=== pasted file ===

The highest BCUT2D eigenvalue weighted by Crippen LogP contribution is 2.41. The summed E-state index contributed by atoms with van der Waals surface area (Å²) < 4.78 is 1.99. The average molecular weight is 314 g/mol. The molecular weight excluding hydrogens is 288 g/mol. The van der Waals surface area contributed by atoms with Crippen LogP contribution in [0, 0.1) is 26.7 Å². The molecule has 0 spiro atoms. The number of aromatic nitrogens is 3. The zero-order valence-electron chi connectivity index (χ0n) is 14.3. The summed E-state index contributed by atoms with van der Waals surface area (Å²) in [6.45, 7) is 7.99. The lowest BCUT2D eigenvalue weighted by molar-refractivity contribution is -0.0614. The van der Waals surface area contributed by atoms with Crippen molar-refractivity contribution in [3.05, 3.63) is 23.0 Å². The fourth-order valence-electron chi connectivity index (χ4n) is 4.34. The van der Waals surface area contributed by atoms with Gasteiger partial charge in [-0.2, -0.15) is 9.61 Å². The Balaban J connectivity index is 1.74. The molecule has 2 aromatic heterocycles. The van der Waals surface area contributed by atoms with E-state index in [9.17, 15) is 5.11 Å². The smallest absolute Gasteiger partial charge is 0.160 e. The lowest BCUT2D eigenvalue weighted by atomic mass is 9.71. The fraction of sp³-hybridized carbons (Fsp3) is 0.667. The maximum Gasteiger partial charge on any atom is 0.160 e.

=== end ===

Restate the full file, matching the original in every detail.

The highest BCUT2D eigenvalue weighted by Crippen LogP contribution is 2.41. The summed E-state index contributed by atoms with van der Waals surface area (Å²) < 4.78 is 1.99. The average molecular weight is 314 g/mol. The molecular weight excluding hydrogens is 288 g/mol. The van der Waals surface area contributed by atoms with Crippen LogP contribution in [0, 0.1) is 26.7 Å². The molecule has 0 spiro atoms. The number of aromatic nitrogens is 3. The zero-order valence-electron chi connectivity index (χ0n) is 14.3. The summed E-state index contributed by atoms with van der Waals surface area (Å²) in [6.45, 7) is 7.99. The lowest BCUT2D eigenvalue weighted by molar-refractivity contribution is -0.0614. The van der Waals surface area contributed by atoms with Crippen molar-refractivity contribution in [3.05, 3.63) is 23.0 Å². The fourth-order valence-electron chi connectivity index (χ4n) is 4.34. The van der Waals surface area contributed by atoms with Gasteiger partial charge in [-0.2, -0.15) is 9.61 Å². The Balaban J connectivity index is 1.74. The molecule has 2 aromatic heterocycles. The van der Waals surface area contributed by atoms with E-state index in [9.17, 15) is 5.11 Å². The smallest absolute Gasteiger partial charge is 0.160 e. The lowest BCUT2D eigenvalue weighted by atomic mass is 9.71. The fraction of sp³-hybridized carbons (Fsp3) is 0.667. The maximum Gasteiger partial charge on any atom is 0.160 e.